Friday, 2 June 2017

Big crude drawdown supports prices, tames oversupply fears

In Oil & Companies News 02/06/2017

il prices rose about 1 percent on Thursday after a larger-than-expected draw in U.S. inventories, providing some relief amid investor scepticism that OPEC-led cuts will be enough to rebalance an oversupplied market.
U.S. crude stocks fell sharply last week, driven by a surge in refining and exports to record highs, while gasoline inventories also dropped sharply ahead of the start of the summer driving season, the Energy Information Administration said. [EIA/S]
“It’s what the market needs to get a little more excited about prices,” said Scott Shelton, energy specialist at ICAP in Durham, North Carolina.
Oil futures extended their gains after the data with U.S. crude futures CLc1 1.2 percent, or 58 cents, higher at $48.90 a barrel by 12:45 p.m., while Brent crude LCOc1 gained 41 cents to $51.17.
The EIA data showed that crude inventories dropped 6.4 million barrels, more than the 4.4 million-barrel drop forecast although a smaller drawdown that industry group the American Petroleum Institute’s (API) report of a fall of 8.7 million barrels.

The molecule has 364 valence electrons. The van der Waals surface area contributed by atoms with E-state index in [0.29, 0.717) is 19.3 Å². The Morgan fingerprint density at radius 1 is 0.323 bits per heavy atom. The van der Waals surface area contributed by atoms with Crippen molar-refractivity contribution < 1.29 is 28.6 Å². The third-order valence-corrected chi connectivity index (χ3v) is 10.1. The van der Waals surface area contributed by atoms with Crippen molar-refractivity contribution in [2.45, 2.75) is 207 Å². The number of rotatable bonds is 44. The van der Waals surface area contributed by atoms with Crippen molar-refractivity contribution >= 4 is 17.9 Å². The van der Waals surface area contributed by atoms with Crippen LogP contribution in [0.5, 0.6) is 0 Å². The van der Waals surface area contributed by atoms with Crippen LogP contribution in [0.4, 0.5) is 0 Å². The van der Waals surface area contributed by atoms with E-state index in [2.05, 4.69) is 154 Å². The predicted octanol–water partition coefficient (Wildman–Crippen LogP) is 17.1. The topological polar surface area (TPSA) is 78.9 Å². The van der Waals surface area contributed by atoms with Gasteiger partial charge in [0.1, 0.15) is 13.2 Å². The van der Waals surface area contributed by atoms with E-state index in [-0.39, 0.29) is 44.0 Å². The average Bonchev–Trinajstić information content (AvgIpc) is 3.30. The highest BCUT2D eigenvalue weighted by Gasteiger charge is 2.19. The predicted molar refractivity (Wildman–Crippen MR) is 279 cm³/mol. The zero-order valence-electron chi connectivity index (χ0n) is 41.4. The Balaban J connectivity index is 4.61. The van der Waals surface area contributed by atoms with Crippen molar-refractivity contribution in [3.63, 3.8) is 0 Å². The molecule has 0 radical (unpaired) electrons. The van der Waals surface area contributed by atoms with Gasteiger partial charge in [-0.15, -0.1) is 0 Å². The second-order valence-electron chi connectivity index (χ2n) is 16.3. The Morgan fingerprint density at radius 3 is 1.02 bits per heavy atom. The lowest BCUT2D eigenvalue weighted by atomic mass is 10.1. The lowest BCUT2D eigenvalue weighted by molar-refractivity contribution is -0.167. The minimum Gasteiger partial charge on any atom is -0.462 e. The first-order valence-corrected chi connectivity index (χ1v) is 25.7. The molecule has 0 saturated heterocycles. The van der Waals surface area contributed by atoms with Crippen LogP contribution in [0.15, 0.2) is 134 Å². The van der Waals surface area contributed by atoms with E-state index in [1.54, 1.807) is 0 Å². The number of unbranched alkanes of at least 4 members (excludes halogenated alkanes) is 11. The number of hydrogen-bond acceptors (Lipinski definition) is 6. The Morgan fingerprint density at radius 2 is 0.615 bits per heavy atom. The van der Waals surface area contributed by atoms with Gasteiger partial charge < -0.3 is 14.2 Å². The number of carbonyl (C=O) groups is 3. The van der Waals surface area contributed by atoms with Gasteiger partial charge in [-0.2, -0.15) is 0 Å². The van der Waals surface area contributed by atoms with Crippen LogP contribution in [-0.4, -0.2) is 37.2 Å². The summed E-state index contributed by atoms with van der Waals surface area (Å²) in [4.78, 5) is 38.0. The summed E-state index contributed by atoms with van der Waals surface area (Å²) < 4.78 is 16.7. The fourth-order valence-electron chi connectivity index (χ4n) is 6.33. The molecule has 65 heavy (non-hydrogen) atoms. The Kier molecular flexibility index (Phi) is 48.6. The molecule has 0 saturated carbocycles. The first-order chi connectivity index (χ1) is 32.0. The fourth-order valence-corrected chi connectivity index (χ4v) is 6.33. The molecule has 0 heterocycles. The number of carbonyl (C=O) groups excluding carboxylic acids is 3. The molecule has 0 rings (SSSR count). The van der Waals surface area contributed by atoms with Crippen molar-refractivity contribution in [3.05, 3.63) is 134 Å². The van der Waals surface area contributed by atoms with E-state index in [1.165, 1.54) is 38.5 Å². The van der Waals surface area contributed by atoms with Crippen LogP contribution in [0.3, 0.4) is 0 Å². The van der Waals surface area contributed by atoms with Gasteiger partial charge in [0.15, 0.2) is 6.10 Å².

The bullish U.S. inventory data provided some relief after a week of negative news on the global supply-demand balance.
On Wednesday, a Reuters survey found output from the Organization of the Petroleum Exporting Countries (OPEC) rose in May, the first monthly increase this year, as higher supply from two states exempt from a production-cutting deal, Nigeria and Libya, offset improved compliance with the accord by others.
OPEC and other producers, including Russia, have agreed to restrict output by 1.8 million bpd to drain stockpiles that are close to record highs in many parts of the world.
The group, however, last week discussed cutting output by a further 1-1.5 percent, and could revisit the proposal should inventories remain high and continue to weigh on prices, sources said.
“There are signs that the 1.8 million barrel cut is not really what the market is feeling because of rising production in the U.S., Libya, Nigeria and even the North Sea,” said Gene McGillian, manager of market research at Tradition Energy in Stamford, Connecticut.
Russia, which has cut production by 300,000 bpd under the deal, could increase production next year to as much as 11.07 million bpd, the country’s deputy energy minister told Reuters.
U.S. production, meanwhile, is rising close to levels from top producers Russia and Saudi. It hit 9.34 million bpd last week, its highest since August 2015, according to the EIA.
“The worry is that you have rising output in the U.S. and that’s going to offset cuts,” said Gene McGillian, manager of market research at Tradition Energy in Stamford, Connecticut.
President Donald Trump has vowed to provide extra support for U.S. oil production and is expected to pull the United States out of a landmark global climate accord. He is expected to announce his decision at 3 p.m. EDT.
Source: Reuters (By Julia Simon; Additional reporting by Christopher Johnson and Ahmad Ghaddar in London, Aaron Sheldrick in Tokyo; Editing by Marguerita Choy and Dale Hudson)